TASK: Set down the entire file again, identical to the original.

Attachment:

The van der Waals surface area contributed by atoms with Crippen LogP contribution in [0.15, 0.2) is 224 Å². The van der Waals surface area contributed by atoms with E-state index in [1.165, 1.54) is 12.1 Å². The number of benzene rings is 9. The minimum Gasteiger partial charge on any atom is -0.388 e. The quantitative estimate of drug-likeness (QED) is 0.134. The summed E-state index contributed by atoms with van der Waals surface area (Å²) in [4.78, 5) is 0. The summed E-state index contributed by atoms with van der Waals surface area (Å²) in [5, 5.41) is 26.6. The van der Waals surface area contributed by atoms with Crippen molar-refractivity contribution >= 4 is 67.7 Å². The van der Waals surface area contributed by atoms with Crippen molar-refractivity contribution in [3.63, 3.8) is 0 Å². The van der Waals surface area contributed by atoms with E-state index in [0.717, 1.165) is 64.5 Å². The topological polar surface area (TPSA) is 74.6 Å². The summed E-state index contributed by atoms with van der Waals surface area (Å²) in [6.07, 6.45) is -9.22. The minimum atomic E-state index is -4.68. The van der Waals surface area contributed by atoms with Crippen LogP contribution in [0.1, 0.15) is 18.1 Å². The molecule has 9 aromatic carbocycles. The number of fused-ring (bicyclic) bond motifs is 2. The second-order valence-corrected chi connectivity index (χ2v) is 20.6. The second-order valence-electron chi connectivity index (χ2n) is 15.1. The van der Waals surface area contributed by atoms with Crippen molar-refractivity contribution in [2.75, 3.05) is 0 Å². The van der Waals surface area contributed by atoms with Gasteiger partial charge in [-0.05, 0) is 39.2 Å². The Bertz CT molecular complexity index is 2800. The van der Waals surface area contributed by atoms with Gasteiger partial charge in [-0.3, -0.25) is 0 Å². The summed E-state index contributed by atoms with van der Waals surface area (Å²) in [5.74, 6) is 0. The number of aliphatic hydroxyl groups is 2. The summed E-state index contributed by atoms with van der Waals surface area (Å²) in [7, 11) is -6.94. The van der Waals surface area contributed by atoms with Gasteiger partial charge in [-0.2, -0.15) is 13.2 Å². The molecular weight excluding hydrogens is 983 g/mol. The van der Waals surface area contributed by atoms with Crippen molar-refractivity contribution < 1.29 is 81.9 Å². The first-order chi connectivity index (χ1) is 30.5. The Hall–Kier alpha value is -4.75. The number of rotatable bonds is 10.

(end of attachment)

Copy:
The van der Waals surface area contributed by atoms with Crippen LogP contribution in [0.15, 0.2) is 224 Å². The van der Waals surface area contributed by atoms with E-state index in [1.165, 1.54) is 12.1 Å². The number of benzene rings is 9. The minimum Gasteiger partial charge on any atom is -0.388 e. The quantitative estimate of drug-likeness (QED) is 0.134. The summed E-state index contributed by atoms with van der Waals surface area (Å²) in [4.78, 5) is 0. The summed E-state index contributed by atoms with van der Waals surface area (Å²) in [5, 5.41) is 26.6. The van der Waals surface area contributed by atoms with Crippen molar-refractivity contribution >= 4 is 67.7 Å². The van der Waals surface area contributed by atoms with Crippen molar-refractivity contribution in [3.63, 3.8) is 0 Å². The van der Waals surface area contributed by atoms with E-state index in [0.717, 1.165) is 64.5 Å². The topological polar surface area (TPSA) is 74.6 Å². The summed E-state index contributed by atoms with van der Waals surface area (Å²) in [6.07, 6.45) is -9.22. The minimum atomic E-state index is -4.68. The van der Waals surface area contributed by atoms with Crippen LogP contribution in [0.1, 0.15) is 18.1 Å². The molecule has 9 aromatic carbocycles. The number of fused-ring (bicyclic) bond motifs is 2. The second-order valence-corrected chi connectivity index (χ2v) is 20.6. The second-order valence-electron chi connectivity index (χ2n) is 15.1. The van der Waals surface area contributed by atoms with Crippen molar-refractivity contribution in [2.75, 3.05) is 0 Å². The van der Waals surface area contributed by atoms with Gasteiger partial charge in [-0.05, 0) is 39.2 Å². The Bertz CT molecular complexity index is 2800. The van der Waals surface area contributed by atoms with Gasteiger partial charge in [-0.3, -0.25) is 0 Å². The summed E-state index contributed by atoms with van der Waals surface area (Å²) in [5.74, 6) is 0. The number of aliphatic hydroxyl groups is 2. The summed E-state index contributed by atoms with van der Waals surface area (Å²) in [7, 11) is -6.94. The van der Waals surface area contributed by atoms with Gasteiger partial charge in [-0.2, -0.15) is 13.2 Å². The molecular weight excluding hydrogens is 983 g/mol. The van der Waals surface area contributed by atoms with Crippen molar-refractivity contribution < 1.29 is 81.9 Å². The first-order chi connectivity index (χ1) is 30.5. The Hall–Kier alpha value is -4.75. The number of rotatable bonds is 10.